- An Ethiopian court finally delivered a verdict on the 12-year trial of the country's former dictator, Colonel Mengistu Haile Mariam. Having found him guilty of genocide charges, the exiled dictator, who was tried in absentia, has been given a life sentence. He thus avoided an expected death penalty.
Ethiopia's former Marxist leader was also found guilty of illegal imprisonment and abuse of power. Since he was overthrown, Mr Mengistu had been living in Zimbabwe, whose government still rejects to extradite him from his comfortable exile, despite appeals to do so.
The judgment, delivered in the capital Addis Ababa, was a complete departure from the earlier expectation of people, including prosecutors and relatives of the victims of Mengistu's killing spree, who called for death penalty to be slammed on the former Prime Minister and co-defendants.
But the three-man judge ruled that they must temper justice with mercy, which was the reason why the defendants did not get the death penalty. Also, Ethiopia has avoided executions for many years, slowly aiming at abolishing the capital punishment.
"Considering the age of the accused... and the state of their health... the court has rejected the prosecution's call for the death penalty and passed life imprisonment," the court heard.
Outside the court, members of the victims' committee however argued that the 70-year-old Mr Mengistu deserved a death penalty. They vowed to appeal against the verdict.
Besides, the Chief Prosecutor, Yosef Kiros, also said the judgement would be appealed.
During the trial, judges combed through 8,000 pages of testimonies of hundreds of witnesses. Ex-dictator Mengistu was accused of killing thousands of Ethiopians during his "Operation Red Terror".
Mr Mengistu, a lowest ranking soldier, came to power after toppling Emperor Haile Selassie in a bloody coup in 1974.
Since his regime was overthrown by rebels loyal to current Prime Minister Meles Zenawi in 1991, Mr Mengistu has been living in exile in Zimbabwe, whose leader accorded him with a permanent refugee status and denied requests to extradite him for prosecution.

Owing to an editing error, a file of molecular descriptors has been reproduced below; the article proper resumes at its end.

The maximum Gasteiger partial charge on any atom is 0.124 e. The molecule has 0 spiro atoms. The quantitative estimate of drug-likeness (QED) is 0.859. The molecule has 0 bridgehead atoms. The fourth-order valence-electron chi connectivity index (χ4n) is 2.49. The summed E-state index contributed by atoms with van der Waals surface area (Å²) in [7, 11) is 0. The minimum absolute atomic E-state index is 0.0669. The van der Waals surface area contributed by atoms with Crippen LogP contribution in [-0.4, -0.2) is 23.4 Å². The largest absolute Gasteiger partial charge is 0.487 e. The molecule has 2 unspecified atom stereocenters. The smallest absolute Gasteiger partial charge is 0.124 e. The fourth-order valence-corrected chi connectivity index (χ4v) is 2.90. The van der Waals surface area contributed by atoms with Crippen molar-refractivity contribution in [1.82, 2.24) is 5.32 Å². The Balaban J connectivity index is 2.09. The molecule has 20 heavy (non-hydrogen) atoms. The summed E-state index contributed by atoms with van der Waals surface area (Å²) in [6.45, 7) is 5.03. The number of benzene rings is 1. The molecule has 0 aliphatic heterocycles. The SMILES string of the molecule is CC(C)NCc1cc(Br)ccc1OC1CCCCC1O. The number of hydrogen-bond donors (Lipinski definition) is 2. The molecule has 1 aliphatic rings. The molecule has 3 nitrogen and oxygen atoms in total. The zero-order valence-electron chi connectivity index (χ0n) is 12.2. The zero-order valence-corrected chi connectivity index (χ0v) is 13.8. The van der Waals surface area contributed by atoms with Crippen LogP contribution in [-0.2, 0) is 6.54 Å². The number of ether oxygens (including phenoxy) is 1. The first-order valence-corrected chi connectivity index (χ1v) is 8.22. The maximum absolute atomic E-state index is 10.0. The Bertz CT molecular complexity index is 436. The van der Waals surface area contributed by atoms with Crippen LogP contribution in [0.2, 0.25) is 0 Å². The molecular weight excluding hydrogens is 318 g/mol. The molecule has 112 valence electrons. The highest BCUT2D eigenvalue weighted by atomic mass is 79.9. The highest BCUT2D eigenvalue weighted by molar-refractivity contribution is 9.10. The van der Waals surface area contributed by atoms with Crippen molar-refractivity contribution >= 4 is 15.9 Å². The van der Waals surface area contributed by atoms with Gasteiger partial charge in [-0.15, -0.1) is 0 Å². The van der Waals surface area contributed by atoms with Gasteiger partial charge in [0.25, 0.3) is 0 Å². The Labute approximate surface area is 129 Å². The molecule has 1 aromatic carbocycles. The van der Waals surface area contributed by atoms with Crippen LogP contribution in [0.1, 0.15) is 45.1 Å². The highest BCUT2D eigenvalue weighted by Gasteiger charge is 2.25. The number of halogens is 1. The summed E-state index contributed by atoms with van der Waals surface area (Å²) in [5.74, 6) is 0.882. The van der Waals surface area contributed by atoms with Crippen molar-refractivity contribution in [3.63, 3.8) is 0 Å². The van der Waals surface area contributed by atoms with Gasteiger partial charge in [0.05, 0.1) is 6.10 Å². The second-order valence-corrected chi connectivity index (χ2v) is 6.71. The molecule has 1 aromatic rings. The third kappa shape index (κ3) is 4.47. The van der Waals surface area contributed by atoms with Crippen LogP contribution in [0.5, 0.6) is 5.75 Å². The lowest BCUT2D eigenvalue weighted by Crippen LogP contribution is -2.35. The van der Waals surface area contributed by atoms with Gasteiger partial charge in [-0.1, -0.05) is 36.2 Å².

Zimbabwe President Mugabe said ex-dictator Mengistu would risk deportation only if he makes political comments to the media. The Zimbabwean government holds that Mr Mengistu paid extraordinary services to its black majority's fight against the white supremacist regime of Ian Smith in the 1970s, despite its international obligations to extradite a genocide-convicted person.
During the Ethiopian trial, ex-President Mengistu's Marxist regime was also accused of killing innocent people in 1977 and 1978 under the "Red Terror" campaign. During this brutal campaign, his government arrested its suspected opponents, executed them and threw their bodies into the streets.
Mr Mengitsu - who has been called "the Stalin of Africa" - further was accused of killing his predecessor, Emperor Halie Selassie by strangling. He was said to have buried the lifeless body of Emperor Selassie in a latrine in his palace.
According to charges by the prosecutors, the former revolutionary officials during the coup also killed more than 1,000 people, which included the execution of 60 ministers, top officials and members of the royal family by firing squad.
Ethiopia reportedly experienced hell as soon as the former soldier forced Emperor Halie Selassie from power in 1974. This followed war, brutality and famine in Ethiopia, where the revolutionary government forced peasants into collectivisation, causing a dramatic drop in productivity and an extreme famine.
It was reported that the Mengistu government asked families to pay for the bullets that killed their members when they went to the health facilities to collect bodies of political opponents.
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